The heading ‘Armachiana’, found in several display cases at the Museum, is a general term used to indicate that the information and objects relate to the development of Armagh city and county.
Although the site has been occupied since Neolithic times, the city’s foundation is traditionally associated with St Patrick, in 457 AD. Originally granted land by a local chieftain Daire, in the lower area of Scotch Street, Patrick finally secured the hilltop site where the Church of Ireland Cathedral now stands. This was the site of the great monastery of Armagh, where the Book of Armagh was compiled (807 AD).
The impact of Christianity was felt throughout the county from objects like the Kilnasaggart pillar (714 AD), near Jonesborough, to the foundation of the Franciscan Friary (1263 AD) on the outskirts of the city. The trials and tribulations of religion and politics are reflected in objects like penal crosses and the toppling of the Market Cross (1813).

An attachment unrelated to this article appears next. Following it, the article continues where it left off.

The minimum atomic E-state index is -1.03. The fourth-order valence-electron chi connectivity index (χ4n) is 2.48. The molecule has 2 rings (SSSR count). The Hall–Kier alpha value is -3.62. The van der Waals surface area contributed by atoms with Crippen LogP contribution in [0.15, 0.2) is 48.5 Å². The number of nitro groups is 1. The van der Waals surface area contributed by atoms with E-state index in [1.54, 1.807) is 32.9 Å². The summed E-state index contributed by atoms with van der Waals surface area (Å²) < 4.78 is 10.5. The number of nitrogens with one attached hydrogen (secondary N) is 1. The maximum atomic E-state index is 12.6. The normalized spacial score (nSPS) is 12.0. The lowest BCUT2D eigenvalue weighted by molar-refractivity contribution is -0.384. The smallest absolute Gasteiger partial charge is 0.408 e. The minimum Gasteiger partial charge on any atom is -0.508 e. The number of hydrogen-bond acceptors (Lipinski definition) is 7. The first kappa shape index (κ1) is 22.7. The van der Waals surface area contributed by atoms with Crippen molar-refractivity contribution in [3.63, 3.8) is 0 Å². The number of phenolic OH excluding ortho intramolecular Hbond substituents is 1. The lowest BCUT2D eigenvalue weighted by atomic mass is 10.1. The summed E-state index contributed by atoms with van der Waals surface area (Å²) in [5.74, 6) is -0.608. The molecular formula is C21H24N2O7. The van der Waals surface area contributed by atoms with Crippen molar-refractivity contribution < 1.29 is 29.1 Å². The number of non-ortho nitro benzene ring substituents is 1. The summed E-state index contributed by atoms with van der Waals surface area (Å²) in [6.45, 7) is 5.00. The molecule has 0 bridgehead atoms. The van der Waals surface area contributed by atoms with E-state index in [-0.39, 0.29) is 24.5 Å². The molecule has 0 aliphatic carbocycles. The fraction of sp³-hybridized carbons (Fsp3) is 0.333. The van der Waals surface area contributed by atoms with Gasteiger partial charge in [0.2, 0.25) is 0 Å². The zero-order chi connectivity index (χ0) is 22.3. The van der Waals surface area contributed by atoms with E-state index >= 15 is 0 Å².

The contrast between Armagh in the centuries following St Patrick’s arrival and the image of the City in 1609 when it lay in ruins, could not be greater.
It was not until the arrival of Archbishop Robinson (1765) that the fortunes of the city were revived and many landmark buildings constructed, including the Observatory. Gradually the infrastructure that we associate with towns and cities was put in place, from the funding of a fire brigade to the provision of law and order.